Prime Minister Boris Johnson praised NHS staff for saving his life as he was discharged from hospital a week after being admitted with persistent coronavirus symptoms.
The PM, who will not be returning to work immediately on doctors' orders and will instead head to his Chequers country residence to recuperate, paid a glowing tribute to the team who cared for him.
In a video statement released on social media, Mr Johnson said: "I have today left hospital after a week in which the NHS has saved my life, no question.
"It's hard to find the words to express my debt – but before I come to that, I want to thank everyone in the entire UK for the effort and the sacrifice you have made and are making."
It is hard to find the words to express my debt to the NHS for saving my life.
The efforts of millions of people across this country to stay home are worth it. Together we will overcome this challenge, as we have overcome so many challenges in the past. #StayHomeSaveLivespic.twitter.com/HK7Ch8BMB5
— Boris Johnson #StayHomeSaveLives (@BorisJohnson) April 12, 2020
His fiancee Carrie Symonds also tweeted in praise of the "incredible" staff at St Thomas' Hospital in London.
I cannot thank our magnificent NHS enough. The staff at St Thomas' Hospital have been incredible. I will never, ever be able to repay you and I will never stop thanking you. 🌈
— Carrie Symonds (@carriesymonds) April 12, 2020
Ms Symonds, who is expecting the couple's baby, said: "I will never, ever be able to repay you and I will never stop thanking you.
"There were times last week that were very dark indeed. My heart goes out to all those in similar situations, worried sick about their loved ones.
"Thank you also to everyone who sent such kind messages of support. Today I'm feeling incredibly lucky."
The news about the PM came as the death was announced of Goodies star Tim Brooke-Taylor, 79, who had contracted coronavirus.
Tributes flooded in for the actor and comedian, who was described by Jack Dee as a "charming, quick witted and a hugely skilful comic".
Dee said: "It's always heartbreaking to lose a loved one, but these times have created the cruellest of circumstances for that to happen in."
The UK hospital death toll of patients with Covid-19 was poised to pass 10,000 on Sunday as the row about availability of protective equipment for health care workers continued to rage.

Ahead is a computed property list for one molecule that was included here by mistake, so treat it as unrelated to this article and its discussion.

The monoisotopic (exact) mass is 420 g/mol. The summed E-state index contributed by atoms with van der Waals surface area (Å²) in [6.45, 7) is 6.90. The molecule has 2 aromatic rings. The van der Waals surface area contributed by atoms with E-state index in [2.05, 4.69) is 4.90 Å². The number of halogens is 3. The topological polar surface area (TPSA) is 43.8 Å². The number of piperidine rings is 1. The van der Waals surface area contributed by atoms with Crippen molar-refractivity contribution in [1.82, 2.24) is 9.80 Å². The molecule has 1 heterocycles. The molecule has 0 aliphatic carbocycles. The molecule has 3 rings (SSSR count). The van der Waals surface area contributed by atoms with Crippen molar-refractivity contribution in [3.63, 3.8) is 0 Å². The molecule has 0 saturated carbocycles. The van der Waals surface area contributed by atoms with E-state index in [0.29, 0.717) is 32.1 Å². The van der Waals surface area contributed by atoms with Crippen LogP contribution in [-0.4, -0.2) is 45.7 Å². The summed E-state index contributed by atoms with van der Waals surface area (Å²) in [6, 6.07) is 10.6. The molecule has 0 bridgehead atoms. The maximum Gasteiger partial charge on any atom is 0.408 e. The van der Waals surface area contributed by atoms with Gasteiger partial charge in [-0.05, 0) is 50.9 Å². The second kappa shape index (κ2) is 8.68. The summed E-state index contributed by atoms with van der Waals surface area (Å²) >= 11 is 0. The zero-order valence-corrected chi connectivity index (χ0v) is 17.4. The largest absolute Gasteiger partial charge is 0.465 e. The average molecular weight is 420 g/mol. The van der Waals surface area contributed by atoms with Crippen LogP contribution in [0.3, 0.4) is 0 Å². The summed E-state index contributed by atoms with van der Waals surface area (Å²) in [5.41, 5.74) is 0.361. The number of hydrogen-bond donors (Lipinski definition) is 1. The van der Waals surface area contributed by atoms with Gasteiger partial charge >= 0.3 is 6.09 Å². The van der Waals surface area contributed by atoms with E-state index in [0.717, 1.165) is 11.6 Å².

Business Secretary Alok Sharma's said health staff should not be put in a position where they have to consider withdrawing care due to a lack of protection.
Mr Sharma's comments follow continued criticism of the Government's supply of personal protective equipment (PPE) to staff on the frontline of the pandemic.
The Royal College of Nursing (RCN) has piled more pressure on ministers after it urged members to refuse to treat patients as a "last resort" if adequate PPE was not provided.
Mr Sharma said demand for PPE was well beyond anything like what it would be outside of a pandemic and that there was a "unified effort" to deliver more supplies.
But Labour leader Sir Keir Starmer backed the RCN's decision and said ministers' ambition on PPE supply "isn't being matched".
Meanwhile, Commons Leader Jacob Rees-Mogg has confirmed that Parliament will return to action on April 21 as planned following its four-week Easter break.
It follows pressure from Labour to stick to the scheduled return so MPs can probe ministers on their handling of the Covid-19 crisis, along with seeking answers regarding a possible exit strategy from the lockdown measures.
Mr Sharma indicated there would be no lifting of the restrictions on movement until the Scientific Advisory Group (Sage) has met this week.
"We are starting to see these measures work but they will stay in place until we have advice from Sage in terms of the evidence that is out there," he said.
Sir Jeremy Farrar, director of the Wellcome Trust, said the UK looked set to have "one of the worst, if not the worst" death rate in Europe.
He was critical of the Government's decision to stop community testing early on during the virus' spread, saying it could have provided a "critical six to eight week" buffer to allow the NHS to be better prepared.
On Saturday, the Department of Health said a total of 9,875 people had died in hospital in the UK after testing positive for coronavirus as of 5pm on Friday, up by 917 from the same point on Thursday.